The first of the second section’s essays is by Birk, a California-based artist who illustrated and, along with Marcus Sanders, verbally translated all three of Dante’s cantiche after seeing a need for an updated rendition that would speak to the urban circumstances in which Birk works and lives. Explicitly building on a second-hand copy of Gustave Doré’s mid-nineteenth-century Commedia engravings, Birk overtly challenges the received academic ways in which Dante’s text has been traditionally interpreted and also how Doré, his sources, and his many influences have visually canonized that reading. In close kinship with the spirit in which Dante himself departs from his literary forebears, Birk demonstrates through pen and ink the living vitality of the Commedia as a commentary on not only its own time but potentially also that of its interpreters, both past and present.

Nor is Birk alone in doing so, for despite vast differences in their history, Robert Brinkerhoff, who has taught illustration at the Rhode Island School of Design since the mid-1990s, joins him in refracting the Commedia through personal experience. However, where Birk’s work manifestly grounds his interpretation in a commentary on his external environment, Brinkerhoff’s pen-and-ink drawings concentrate not on that to which he was responding, but on the responses themselves. For him, the Commedia becomes a vehicle through which to visually articulate the artist’s internal landscape, the emotions, anxieties, and personality that construct the individual experiencing both Dante’s text and the rest of the world outside of the artist.

Such reflections of an artist’s interior are not entirely lacking in Barry Moser’s youthful ink-and-wash illustrations for Allen Mandelbaum’s three-volume, early 1980s English translation of the Commedia, but, even more so than with Birk’s drawings, they are merely a lens through which the artist focuses on the broader significance of Dante’s text. In one or two paintings per canto or per group of cantos, Moser records his reading of the Commedia as encountered in tandem with the accompanying translation. Along with Birk and Brinkerhoff he demonstrates the flexibility with which the Commedia endures as a touchstone for the circumstances from which it sprang as well as for the contexts of its interpreters, providing something of a core sampler for a vast range of responses to not only this text and its creator but also to that which he actually and/or seemingly represents in his own and/or later times.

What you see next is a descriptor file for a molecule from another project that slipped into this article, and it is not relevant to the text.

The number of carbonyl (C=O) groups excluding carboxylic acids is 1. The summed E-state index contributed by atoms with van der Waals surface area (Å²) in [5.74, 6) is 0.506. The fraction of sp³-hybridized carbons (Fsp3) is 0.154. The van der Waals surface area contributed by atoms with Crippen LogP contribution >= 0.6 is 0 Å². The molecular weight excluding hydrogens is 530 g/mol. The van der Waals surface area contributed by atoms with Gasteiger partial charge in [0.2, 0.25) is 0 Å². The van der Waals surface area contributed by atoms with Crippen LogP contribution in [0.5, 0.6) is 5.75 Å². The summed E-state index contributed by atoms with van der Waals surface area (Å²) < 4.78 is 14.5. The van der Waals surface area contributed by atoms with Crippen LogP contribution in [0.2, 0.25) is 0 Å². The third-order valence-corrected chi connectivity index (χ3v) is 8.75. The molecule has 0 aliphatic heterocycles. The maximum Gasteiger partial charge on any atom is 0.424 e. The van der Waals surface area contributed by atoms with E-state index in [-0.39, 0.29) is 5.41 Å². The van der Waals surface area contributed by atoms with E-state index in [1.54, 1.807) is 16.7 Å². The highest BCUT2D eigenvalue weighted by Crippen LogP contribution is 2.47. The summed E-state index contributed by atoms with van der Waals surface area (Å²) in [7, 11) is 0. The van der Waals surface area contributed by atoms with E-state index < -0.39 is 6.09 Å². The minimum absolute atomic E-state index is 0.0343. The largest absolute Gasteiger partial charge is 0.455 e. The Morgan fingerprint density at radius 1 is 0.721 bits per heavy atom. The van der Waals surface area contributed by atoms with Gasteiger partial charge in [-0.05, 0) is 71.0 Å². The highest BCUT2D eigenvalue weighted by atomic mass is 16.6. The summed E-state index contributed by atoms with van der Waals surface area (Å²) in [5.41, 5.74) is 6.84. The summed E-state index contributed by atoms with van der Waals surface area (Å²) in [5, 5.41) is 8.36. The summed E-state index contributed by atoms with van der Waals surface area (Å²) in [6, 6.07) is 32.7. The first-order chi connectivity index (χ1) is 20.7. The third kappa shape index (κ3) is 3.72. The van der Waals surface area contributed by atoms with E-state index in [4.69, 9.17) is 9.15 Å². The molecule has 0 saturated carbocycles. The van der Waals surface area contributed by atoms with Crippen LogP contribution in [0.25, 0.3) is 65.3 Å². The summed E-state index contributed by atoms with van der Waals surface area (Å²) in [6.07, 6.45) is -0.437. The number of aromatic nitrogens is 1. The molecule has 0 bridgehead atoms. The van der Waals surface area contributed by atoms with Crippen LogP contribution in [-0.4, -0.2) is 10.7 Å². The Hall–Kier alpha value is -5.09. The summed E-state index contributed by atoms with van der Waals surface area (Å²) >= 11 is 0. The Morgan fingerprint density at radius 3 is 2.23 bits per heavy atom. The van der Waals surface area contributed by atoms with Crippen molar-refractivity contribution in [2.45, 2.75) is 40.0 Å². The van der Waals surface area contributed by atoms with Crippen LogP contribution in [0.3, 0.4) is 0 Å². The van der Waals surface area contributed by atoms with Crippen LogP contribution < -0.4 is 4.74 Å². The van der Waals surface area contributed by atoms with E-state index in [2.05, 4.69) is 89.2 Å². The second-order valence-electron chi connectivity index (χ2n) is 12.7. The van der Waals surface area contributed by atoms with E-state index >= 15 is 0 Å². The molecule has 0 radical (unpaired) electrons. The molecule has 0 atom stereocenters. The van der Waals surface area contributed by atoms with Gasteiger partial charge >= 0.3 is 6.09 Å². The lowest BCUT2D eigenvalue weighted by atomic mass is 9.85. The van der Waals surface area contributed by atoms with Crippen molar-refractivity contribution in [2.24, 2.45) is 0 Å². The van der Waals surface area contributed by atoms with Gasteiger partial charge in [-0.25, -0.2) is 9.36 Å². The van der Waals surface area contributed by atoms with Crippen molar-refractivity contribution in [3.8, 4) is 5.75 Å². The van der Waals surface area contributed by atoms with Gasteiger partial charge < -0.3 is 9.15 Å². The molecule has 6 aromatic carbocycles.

The intersection of this volume’s two groups of essays, which are not divided as such anywhere other than in Collins’s introductory remarks, thus represents a symbiotic relationship that goes well beyond the particular subject matter of these 11 papers: the scholars may inform the work of not only the illustrators included in this collection but also that of other Commedia artists, while Birk, Brinkerhoff, and Moser textually imply the limits of interpretation by not only these eight scholars responding to these three illustrators but potentially also other scholars responding to other artists. Indeed, one of this collection’s many joys is its invitation to discover whether the artists confirm the scholars’ interpretations and, if so, to unearth the degree to which the latter inform the work of the former, at least as that art is contextualized by its creators.

Among the collection’s many other virtues is the fact that it is the first large, widely distributed text to juxtapose scholarly analysis of and artists’ testimony about Commedia images in expert yet accessible prose. Each essay, whether by a scholar or an artist, offers insightful, well-written, and engaging approaches that not only delight and inform but also serve as excellent models for teaching the Commedia at the post-secondary and perhaps even secondary level. Indeed, the collection may even be beneficial for art courses that have little or nothing to do with Dante’s text, as the depth and length of the illustrators’ explanations far exceed those in any previous such commentaries. Moreover, art students may be particularly inspired by the high production values of this volume, which features 224 crisp, correctly colored reproductions of all major images the authors discuss.

The volume would have profited from an index, a collective bibliography to replace or supplement the one after each essay, and perhaps brief biographies of the contributors. But these lacunae may be addressed at the end of the series for which this is apparently just the first installment. And these are, in any case, minor quibbles about what is otherwise a beautifully produced and refreshingly innovative addition to a crowded field that, precisely through such works as this, continues to surprise us with the insights it offers to Dante, his text, its original circumstances, and those of its interpreters, both past and present.